The 24th Tactical Air Support Squadron was inactivated during a ceremony at Nellis Air Force Base, Nev., Dec. 23, 2020.
The inactivation is part of an overall Air Force strategy to reactivate the 65th Aggressor Squadron.
“Our era of great power competition is highlighting the need to integrate across domains — air, land, sea, space, cyberspace and information,” said Lt. Col. Jesse Breau, 24th TASS commander. The force that is able to effectively and consistently accomplish that integration will win against peer adversaries. Forces who are unable or who choose not to integrate in training will become obsolete.”
The Air Force is repurposing the F-16s assigned to the close air support-focused 24th TASS and moving them to an aggressor role as part of the 65th AGRS to enhance air-to-air training and provide adversary aircraft that will better replicate peer adversary military forces.
The 24th TASS was activated at Nellis in March 2018. Its primary mission was to train forward air controllers (Airborne) and joint terminal attack controllers. The squadron’s pilots flew F-16 Fighting Falcons, more commonly known as the “Viper.”
As part of the inactivation ceremony, a 24th TASS Viper conducted a fini flight, celebrating the unit’s rich history.
During the Vietnam era, the 24th TASS’ operators wore non-standard headgear known as Saigon Cowboy hats that link them to the rich heritage of Air Force forward air controllers.
While activated at Nellis, the unit’s tactical air control party members hosted JTACs and meshed them with pilots from the combat air force. Pilots who completed a demanding seven-week course were then qualified to control CAS airstrikes from the cockpit of their fighter jets.
The 24th TASS’s mission was unique in that it was the only centralized FAC (A) training course in the United States Department of Defense. The former students and instructors from the 24th TASS will carry on the unit’s legacy of air-ground integration and CAS expertise as they move on to other assignments throughout the CAF.
“There are very few fighter pilots in the U.S. Air Force that know Army or Marine Corps doctrine and tactics. So in that sense, I think one of the key outputs of the forward air controller training course is an officer who can integrate joint fires,” said Breau. “Graduates of our course are focused on close air support and integrating airpower with surface forces’ maneuver and fires. They graduate as close air support subject matter experts, and bring that knowledge back to their combat units.”
The 24th TASS’s training leveraged the Nevada Test and Training Range and the wide range of aircraft types stationed at Nellis to provide premier CAS training. The course immersed fighter pilots into the TACP members’ mission through planning, briefing, executing the mission on range and debriefing with the JTACs.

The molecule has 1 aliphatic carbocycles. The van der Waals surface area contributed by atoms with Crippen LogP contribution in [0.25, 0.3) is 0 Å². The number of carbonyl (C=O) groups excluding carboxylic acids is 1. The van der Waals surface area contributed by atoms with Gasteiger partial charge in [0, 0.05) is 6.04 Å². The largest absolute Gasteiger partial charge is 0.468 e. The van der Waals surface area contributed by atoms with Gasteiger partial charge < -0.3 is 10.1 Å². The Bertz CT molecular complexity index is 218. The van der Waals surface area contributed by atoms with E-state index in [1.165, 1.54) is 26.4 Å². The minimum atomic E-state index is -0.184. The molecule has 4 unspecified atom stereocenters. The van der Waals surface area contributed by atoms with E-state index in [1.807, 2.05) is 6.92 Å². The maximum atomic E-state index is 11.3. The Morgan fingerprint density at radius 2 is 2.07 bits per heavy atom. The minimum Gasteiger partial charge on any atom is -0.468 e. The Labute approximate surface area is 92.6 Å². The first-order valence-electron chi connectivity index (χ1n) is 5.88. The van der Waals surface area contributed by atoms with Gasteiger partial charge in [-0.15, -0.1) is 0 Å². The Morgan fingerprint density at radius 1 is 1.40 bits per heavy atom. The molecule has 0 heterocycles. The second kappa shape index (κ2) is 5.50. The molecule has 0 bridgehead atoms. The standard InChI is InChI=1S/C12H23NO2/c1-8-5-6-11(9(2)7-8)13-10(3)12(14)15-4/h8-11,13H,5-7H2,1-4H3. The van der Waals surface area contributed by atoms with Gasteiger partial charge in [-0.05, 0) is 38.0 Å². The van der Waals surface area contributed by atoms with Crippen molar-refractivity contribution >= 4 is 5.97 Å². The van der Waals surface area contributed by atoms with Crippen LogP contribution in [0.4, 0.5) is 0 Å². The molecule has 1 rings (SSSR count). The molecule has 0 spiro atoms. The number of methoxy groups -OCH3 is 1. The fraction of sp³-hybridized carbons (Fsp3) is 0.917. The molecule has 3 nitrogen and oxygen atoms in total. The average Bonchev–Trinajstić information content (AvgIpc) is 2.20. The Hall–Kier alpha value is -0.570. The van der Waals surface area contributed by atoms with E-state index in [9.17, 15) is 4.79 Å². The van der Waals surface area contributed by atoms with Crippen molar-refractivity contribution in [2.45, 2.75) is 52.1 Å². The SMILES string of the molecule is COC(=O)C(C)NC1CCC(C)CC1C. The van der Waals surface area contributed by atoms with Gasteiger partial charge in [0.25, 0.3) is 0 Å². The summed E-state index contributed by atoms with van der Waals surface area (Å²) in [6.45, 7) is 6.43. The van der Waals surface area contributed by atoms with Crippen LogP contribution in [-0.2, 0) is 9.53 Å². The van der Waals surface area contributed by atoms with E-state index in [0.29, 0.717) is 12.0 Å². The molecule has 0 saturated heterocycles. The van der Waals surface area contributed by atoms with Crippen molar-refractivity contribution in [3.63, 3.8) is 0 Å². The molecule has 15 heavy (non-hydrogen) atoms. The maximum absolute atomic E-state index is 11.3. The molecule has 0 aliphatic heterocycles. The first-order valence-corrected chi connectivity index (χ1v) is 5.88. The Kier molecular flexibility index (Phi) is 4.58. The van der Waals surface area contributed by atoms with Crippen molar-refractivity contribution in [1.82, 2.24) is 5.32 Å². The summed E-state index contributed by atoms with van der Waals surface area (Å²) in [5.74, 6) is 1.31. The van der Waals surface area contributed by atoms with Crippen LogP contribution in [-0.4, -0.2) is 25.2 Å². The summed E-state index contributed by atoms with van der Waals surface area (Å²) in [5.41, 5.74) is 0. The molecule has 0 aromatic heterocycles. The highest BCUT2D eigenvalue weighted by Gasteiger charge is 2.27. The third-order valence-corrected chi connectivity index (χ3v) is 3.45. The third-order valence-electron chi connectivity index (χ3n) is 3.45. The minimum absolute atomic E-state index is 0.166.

“To integrate with the ground scheme of maneuver, our philosophy that’s written into joint fires doctrine is that a forward air controller should always be an extension of the tactical air control party,” said Maj. Andrew Bolint, 24th TASS director of operations. “So the JTACs on the ground with the special operations teams just need us to support their objectives and extend their capabilities, whether that’s firepower, sensors or communication.
“What I took away as a forward air controller pilot that completed and eventually managed the course is an understanding of the ground scheme of maneuver and the ground force commander’s objectives for each mission,” he added. “This taught me to better predict where and how to allocate weapons and sensors that would best support friendly forces on the ground.”
The result was a high level of trust and rapport between the JTACs and fighter pilots, along with an in-depth understanding of the purpose and role of all of the air and ground players involved in the training mission scenarios.
“The in-person planning and debriefs isn’t common for JTACs and pilots, however it is an invaluable way to increase the lethality of the CAS team,” said Master Sgt. Andrew MacDonald, 24th TASS TACP flight chief and JTAC instructor.
Although there will no longer be a centralized USAF F-16 FAC(A) training course, the future of air-ground integration is in good hands, according to Breau. Several Nellis Combat Training Squadrons are dedicated to joint integration exercises, and the USAF Weapons School continues to produce expert weapons officers.
“What will always be useful in large-scale combat operations will be the ability to mesh across domains, and the forward air controllers and JTACs that we’ve helped to train have the expertise to do that,” said Breau.
Additionally, the Congressional decision to maintain the A-10 platform ensures that Close Air Support focus and institutional knowledge remains.
“I think the 24th TASS has done an exceptional job of training for what a major conflict will look like, in terms of threats,” said 1st. Lt. Benjamin Harris, 24th TASS intelligence officer in charge. “Some of our training audience are unfamiliar with advanced integrated air defense systems and ground force tactics that we expect to face in a fight with peer adversaries.
“Since we plan, brief, execute and debrief every tactical air support mission as an air-ground team, our student pilots and operators completed the course with the ability to cover each other’s blind spots and leverage each other’s strengths,” he added.
The decision to inactivate the squadron was finalized in May 2020 by Gen. Mike Holmes, former commander of Air Combat Command.